binary logic

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binary logic

[′bīn·ə·rē ′läj·ik]
(electronics)
An assembly of digital logic elements which operate with two distinct states.

binary logic

Processing based on the binary numbering system. See binary, chip and Boolean logic.
References in periodicals archive ?
92) The argument is that classical logic, by assuming the principle of bivalence, assumes one too many logical truths.
Reads does not deal with falsity explicitly, but given that he accepts the principle of bivalence, (28) entails:
There has been a certain amount of discussion in the literature as to what relationship exists between the principle of bivalence and realism (see footnote 4).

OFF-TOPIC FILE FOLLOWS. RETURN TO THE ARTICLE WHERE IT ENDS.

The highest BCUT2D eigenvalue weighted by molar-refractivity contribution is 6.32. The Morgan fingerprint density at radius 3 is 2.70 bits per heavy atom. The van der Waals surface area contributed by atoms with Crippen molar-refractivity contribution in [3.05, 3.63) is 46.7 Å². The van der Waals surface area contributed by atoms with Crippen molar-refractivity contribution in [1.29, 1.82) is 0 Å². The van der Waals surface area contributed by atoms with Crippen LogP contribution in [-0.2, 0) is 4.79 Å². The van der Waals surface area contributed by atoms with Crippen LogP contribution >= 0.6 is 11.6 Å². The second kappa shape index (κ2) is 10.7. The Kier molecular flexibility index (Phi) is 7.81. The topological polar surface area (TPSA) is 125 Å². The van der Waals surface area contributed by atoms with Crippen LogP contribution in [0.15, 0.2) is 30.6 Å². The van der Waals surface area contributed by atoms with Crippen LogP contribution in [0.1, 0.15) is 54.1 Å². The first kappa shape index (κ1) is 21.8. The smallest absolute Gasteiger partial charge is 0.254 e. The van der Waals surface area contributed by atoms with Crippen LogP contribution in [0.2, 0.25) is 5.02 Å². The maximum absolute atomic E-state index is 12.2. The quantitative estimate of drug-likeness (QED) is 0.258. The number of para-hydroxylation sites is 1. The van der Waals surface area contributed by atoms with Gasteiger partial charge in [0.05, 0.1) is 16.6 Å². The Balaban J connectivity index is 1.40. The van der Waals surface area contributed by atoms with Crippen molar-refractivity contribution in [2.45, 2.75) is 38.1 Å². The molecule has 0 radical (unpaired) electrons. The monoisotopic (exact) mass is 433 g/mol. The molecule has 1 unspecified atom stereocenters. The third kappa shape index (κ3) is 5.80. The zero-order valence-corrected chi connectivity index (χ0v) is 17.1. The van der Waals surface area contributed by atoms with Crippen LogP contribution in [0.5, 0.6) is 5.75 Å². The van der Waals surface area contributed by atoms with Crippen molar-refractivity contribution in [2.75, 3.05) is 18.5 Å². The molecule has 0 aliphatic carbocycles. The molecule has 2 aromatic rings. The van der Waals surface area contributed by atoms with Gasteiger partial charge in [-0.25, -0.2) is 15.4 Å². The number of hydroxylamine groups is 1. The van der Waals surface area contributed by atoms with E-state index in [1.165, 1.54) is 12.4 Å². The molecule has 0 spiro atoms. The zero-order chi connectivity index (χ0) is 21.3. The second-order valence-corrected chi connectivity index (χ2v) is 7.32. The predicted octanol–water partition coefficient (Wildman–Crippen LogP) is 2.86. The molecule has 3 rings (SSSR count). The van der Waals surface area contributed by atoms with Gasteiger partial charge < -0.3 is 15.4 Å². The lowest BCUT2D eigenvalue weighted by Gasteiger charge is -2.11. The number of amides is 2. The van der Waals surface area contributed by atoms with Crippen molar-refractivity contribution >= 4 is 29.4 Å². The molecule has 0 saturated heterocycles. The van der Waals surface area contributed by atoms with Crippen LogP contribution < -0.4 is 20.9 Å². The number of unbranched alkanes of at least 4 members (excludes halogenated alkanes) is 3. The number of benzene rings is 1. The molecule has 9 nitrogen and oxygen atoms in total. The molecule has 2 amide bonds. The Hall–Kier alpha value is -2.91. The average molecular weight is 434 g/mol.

The Case thus begins with the famous suggestion that many (though not all) disputes over realism can be recast as disputes about whether the language we use to describe the disputed region of fact respects the principle of bivalence.
The realist holds the idea of truth as subject to the principle of bivalence, that is, that reality renders statements either true or false independently of whether anyone can make that determination.
Introductory chapters one and two present different forms of the liar paradox and two kinds of approaches to solving it: one is by suspending the principle of bivalence, the other by introducing hierarchy of languages.

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